Medical point of view – The island
By SENA THORADENIYA
This is an afterword to the article by Dr. G. Usvatte-aratchi, “Singhala Surnames” published in The island Sat Mag of July 3, 2021. The Concise Oxford Dictionary describes the surname as “a hereditary name common to all members of a family, as opposed to a (Christian name or) a given name (first name)”; “an additional descriptive or allusive name, (title or epithet) attached to a person (added to the name of a person), sometimes becoming hereditary” (Eighth edition and tenth revised edition).
In my study of Dumbara (ready to be published) I have devoted four chapters to describing the names of villages, Gedera’s name (name of the farm: generally the name of the plot in the highlands or the name of a paddy field), Vasagam (last names) including Mudiyanse names and Walawwa names, titles, surnames, personal names and nicknames that prevailed in Dumbara, one of the five Ratas (territory) around the capital of the former kingdom of Kandy.
We must not try to trace the history of Sinhalese surnames by associating them with the advent of Western colonialists, even if in the Maritime provinces some have been forced to borrow Portuguese names, a sign of foreign domination, servitude and cultural aggression. To retrace the history of surnames in the ancient kingdom of Kandy, we must consult our literary sources, kada-im poth (Frontier books) which date back to the 14th century, lekam miti (Land Rolls) of various categories, many types of old documents related to land grants such as sannas and thalpath, and acts passed after legislating compulsory land registration.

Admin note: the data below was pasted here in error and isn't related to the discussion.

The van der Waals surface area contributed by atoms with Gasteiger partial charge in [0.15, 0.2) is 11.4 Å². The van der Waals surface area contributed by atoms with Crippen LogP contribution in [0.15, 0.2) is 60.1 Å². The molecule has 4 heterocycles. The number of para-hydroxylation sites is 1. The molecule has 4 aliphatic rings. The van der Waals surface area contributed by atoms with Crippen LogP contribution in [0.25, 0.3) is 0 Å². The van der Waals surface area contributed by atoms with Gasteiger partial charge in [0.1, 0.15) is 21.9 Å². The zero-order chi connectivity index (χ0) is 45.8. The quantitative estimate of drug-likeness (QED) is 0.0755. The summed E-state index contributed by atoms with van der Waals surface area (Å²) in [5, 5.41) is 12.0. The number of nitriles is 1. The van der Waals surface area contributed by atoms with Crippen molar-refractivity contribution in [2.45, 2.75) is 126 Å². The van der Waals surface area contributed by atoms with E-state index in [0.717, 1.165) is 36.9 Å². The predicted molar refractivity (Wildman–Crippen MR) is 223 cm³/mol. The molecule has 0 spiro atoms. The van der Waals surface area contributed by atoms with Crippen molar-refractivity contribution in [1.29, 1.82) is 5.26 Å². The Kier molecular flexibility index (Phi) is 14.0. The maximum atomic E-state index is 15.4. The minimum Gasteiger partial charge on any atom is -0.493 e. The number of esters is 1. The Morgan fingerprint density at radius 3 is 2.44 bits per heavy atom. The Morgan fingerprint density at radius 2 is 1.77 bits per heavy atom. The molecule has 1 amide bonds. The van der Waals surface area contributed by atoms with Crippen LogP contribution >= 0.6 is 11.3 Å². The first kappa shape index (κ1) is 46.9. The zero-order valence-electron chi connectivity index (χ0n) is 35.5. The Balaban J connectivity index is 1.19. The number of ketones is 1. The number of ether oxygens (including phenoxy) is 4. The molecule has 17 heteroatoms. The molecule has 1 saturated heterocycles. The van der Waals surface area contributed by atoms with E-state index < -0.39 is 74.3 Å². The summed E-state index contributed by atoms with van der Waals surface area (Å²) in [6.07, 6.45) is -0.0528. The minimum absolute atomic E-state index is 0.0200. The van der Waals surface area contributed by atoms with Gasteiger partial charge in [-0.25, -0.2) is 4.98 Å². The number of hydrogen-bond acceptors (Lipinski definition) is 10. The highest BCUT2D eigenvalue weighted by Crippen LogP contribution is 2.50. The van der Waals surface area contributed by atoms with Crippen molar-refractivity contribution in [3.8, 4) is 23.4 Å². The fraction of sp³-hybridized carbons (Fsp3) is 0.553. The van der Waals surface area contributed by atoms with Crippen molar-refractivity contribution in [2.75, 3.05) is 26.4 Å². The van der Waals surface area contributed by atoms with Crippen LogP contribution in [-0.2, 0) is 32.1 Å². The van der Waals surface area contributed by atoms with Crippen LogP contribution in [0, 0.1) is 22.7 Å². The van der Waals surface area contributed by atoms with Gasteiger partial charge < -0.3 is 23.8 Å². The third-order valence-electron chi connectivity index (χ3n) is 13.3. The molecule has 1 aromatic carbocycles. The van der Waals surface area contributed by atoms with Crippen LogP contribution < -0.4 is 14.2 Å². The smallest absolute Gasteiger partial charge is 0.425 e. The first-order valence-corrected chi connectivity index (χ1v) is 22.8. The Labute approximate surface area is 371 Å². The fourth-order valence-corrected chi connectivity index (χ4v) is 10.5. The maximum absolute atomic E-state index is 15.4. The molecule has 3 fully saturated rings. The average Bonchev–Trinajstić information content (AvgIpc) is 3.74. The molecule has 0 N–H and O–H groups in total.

“Mandaran Pura Puwatha”,
a book of poetry composed of 866 verses, helps us to identify many names of office holders and military leaders during the king’s time Rajasinghe I. This list is too complete to be cited in a newspaper article. AC Lawrie’s “Geographical directory of the central province of Ceylon” (1898) is a real source for identifying all types of names found in the Kandy countryside, which also includes names of elevation plots and rice fields. The electoral roll prepared for the first Council of State election conducted by universal suffrage in 1931, provides lists of unembellished and uncorrupted surnames in their natural form, which subsequently suffered from upward mobility.
In the Kandy countryside, there is a closely identifiable affinity between village names and the surnames of office holders in ancient times. Office holders drew their surnames either from the village names of their fathers, sometimes from their mothers, or from the village they had chosen to reside. Again, this list is too exhaustive. Dugganna Unnnases or Mahatmayos or Yakadadolis (the king’s concubines) have also been identified with the names of the villages. Mahabandihami and the beautiful name Chandra Rekhavo (of Alutgama of Patha Dumbara) were two personal names of such Yakadadolis found in historical sources. The Kandyan chiefs who signed the so-called Kandyan Convention in 1815, all used their village names. One of these signatories was Millawa, Dissawa of Wellassa. Through strange circumstances, her son, a loyal servant of the British Empire, adopted his mother’s name Dunuvila, a village in Harispattuwa bordering Patha Dumbara. John Davy in his “A Tale of the Interior of Ceylon” (1821) says Millawa was “the most learned of all the Kandyan chiefs”, although current writers have ruthlessly castigated Davy’s method of gathering information for writing “Sketch of the history of Ceylon”, a chapter of his “Account”.